In particular, they moved away from the Qur’an’s ethical codes for female autonomy to advocate instead women’s subservience, silence and seclusion. If women’s agency was taken into consideration it was with regard to service to men, family and community. Women came to be discussed in law in the same terms as material objects and possessions. (This is today reflected in Pakistan’s rape laws which treat the offense as one of theft of male private property with no consideration for the woman’s rights). Not until the post-colonial 20th century would Muslim women re-emerge as active participants in all areas of Islamic public, political, economic, intellectual, social, cultural and spiritual affairs.
Today Muslim women are striving for greater inclusiveness in many diverse ways, not all of them in agreement with each other. At the Beijing Global Women’s Conference in 1995, nightly attempts to form a Muslim women’s caucus at the NGO forum became screaming sessions. The many different strategies and perspectives just could not be brought to a consensus. On the Left were many secular feminists and activists who, while Muslim themselves, defined Islam on a cultural basis only. Their politics was informed by post-colonialist and Marxist agendas of nationalism. Concrete issues of women’s full equality: standards of education, career opportunities, political participation and representation were understood in Western terms. The cultural imposition of veiling was to them a symbol of women’s backwardness; for them full entry in the public domain and other indicators of liberation were reflected in Western styles of dress.
On the far Right, Muslim male authorities and their female representatives, known as Islamists, spearheaded a reactionary, neo-conservative approach. They identified an ideal Islam as the one lived by the Prophet’s companions and followers at Madinah. All that was required today was to lift that ideal out of the pages of history and graft it on to modernity adopting a complete shari’ah state, unexamined and unquestioned and opposed to modern complexity. Then life would be perfect. There were no inequities towards women because the law was divine and the matter of patriarchal interpretation was irrelevant. Female Islamists representing this viewpoint handed out booklets (written by men) with titles such as ‘The Wisdom behind Islam’s Position on Women’. Although the arguments were not intellectually rigorous or critically substantial they held a substantial sway. Ironically, these arguments would also form part of the rhetoric used by secular feminists to discredit human-rights and social-justice advocates who were in the middle ground, who insisted on fighting from within an Islamic perspective, or who happen to wear hijab.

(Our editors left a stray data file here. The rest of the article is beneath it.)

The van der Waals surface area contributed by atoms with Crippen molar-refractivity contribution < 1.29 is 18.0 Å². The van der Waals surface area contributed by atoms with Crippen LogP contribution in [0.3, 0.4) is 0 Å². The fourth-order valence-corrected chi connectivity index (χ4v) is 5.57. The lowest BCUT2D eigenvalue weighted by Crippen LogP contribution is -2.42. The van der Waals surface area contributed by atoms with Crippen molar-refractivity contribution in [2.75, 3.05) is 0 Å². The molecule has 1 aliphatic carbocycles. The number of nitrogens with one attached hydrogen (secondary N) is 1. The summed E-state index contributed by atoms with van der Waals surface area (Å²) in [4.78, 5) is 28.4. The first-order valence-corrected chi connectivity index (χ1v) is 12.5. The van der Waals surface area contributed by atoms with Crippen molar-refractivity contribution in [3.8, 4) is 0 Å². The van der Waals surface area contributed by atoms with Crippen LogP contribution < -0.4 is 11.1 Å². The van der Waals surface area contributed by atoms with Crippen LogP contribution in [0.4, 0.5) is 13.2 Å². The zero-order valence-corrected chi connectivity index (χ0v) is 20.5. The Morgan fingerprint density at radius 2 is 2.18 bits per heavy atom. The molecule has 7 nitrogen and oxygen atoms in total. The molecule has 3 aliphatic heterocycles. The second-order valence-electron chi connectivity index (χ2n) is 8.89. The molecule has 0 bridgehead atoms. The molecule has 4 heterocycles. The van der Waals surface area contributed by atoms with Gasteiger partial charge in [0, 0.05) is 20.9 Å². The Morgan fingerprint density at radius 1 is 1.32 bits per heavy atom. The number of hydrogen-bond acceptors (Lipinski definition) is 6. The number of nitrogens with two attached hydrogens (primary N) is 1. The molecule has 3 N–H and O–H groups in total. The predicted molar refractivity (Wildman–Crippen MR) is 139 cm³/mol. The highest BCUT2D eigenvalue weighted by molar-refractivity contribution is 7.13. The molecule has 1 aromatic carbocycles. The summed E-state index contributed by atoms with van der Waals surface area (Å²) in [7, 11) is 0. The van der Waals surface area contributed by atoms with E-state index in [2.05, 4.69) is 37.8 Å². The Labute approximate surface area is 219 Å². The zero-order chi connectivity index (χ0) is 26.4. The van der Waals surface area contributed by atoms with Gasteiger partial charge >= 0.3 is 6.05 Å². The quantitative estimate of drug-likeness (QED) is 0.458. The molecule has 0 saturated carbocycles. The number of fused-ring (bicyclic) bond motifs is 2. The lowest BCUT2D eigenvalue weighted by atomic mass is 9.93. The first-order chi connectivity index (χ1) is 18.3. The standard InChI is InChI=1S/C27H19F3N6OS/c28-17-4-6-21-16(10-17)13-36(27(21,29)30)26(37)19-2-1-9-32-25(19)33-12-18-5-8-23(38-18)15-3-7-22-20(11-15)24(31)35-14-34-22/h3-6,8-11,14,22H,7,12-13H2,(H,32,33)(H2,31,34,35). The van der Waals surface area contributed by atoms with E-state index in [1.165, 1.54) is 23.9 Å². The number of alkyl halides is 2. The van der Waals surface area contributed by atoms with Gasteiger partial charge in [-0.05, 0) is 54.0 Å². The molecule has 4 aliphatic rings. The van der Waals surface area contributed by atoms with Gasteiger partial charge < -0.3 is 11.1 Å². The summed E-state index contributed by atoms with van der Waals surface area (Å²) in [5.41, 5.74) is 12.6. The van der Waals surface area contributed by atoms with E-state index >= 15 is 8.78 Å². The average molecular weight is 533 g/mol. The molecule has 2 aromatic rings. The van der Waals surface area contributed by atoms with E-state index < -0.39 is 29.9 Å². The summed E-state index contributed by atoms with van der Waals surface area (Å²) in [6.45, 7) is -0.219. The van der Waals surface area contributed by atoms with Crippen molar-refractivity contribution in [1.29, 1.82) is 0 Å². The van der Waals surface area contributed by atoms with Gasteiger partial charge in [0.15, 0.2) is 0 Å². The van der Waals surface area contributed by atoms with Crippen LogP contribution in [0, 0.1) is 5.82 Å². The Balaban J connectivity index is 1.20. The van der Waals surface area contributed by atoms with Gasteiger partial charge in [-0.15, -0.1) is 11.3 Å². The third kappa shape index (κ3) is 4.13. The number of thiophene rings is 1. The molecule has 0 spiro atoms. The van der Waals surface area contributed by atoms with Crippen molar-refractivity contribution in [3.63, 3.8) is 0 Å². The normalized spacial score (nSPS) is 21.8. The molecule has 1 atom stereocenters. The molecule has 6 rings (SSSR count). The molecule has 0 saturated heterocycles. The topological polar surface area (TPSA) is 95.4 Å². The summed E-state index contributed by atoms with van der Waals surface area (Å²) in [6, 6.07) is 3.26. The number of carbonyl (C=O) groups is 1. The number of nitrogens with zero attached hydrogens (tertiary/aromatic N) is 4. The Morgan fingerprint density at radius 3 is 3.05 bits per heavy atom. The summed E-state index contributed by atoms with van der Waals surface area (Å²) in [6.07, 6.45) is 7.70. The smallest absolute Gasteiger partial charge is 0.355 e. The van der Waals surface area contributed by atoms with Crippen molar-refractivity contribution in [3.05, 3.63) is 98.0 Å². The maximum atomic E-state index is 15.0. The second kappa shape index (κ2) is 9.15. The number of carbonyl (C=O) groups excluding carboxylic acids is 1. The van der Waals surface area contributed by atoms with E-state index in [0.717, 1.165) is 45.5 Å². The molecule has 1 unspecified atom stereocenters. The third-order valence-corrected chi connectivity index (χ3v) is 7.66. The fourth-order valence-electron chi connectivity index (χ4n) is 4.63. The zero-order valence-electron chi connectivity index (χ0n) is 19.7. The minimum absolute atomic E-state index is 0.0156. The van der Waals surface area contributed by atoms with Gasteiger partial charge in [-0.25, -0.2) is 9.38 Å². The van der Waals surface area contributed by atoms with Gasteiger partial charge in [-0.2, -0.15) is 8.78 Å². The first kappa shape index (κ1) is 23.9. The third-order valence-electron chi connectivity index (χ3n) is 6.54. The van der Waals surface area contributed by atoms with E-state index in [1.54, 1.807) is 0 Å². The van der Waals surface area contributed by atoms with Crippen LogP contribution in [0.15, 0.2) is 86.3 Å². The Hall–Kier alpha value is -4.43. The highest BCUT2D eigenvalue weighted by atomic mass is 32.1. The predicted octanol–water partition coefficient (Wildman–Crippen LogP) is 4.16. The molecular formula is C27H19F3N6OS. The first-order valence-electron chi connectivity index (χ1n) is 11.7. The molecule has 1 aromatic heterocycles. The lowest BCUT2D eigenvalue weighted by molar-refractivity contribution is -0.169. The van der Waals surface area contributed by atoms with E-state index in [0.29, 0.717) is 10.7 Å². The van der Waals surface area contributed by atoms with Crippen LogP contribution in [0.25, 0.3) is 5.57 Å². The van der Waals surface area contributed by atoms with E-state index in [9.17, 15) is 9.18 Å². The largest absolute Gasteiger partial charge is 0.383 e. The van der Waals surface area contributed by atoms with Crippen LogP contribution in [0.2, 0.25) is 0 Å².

As the term ‘Islamic feminism’ gained currency in the 1990s through scholars and activists, it would clarify the perspective of a large number of women somewhere between Islamists and secular feminists. While they would not give up their allegiance to Islam as an essential part of self-determination and identity they did critique patriarchal control over the basic Islamic world-view. Islamic feminism did not define these women, and many still reject the term. However, the term helped others to understand the distinction between them and the two dominant approaches for Muslim women’s rights.
Today more women are active in the discussion and reformation of identity than at any other time in human history. By going back to primary sources and interpreting them afresh, women scholars are endeavoring to remove the fetters imposed by centuries of patriarchal interpretation and practice. By questioning underlying presumptions and conclusions they are creating a space in which to think about gender. Drawing upon enduring principles of human rights, enshrined in the text, they extract meanings that can interact with the changing moral and intellectual circumstances of the reader. And women scholars and activists are also busy constructing a system of legal reforms that can be implemented today for the full status of women as moral agents at all levels of human society.
This moral agency is a mandate of the Qur’an and cannot be restricted by any amount of historical precedent, social custom or patriarchal aspiration. The long-term success of this project lies in the fact that it is all happening within Islam. And the rationale for change comes from the most trustworthy and reliable source of Islam itself — the Qur’an.
Amina Wadud is an Islamic Studies Professor in the Department of Philosophy and Religious Studies at Virginia Commonwealth University.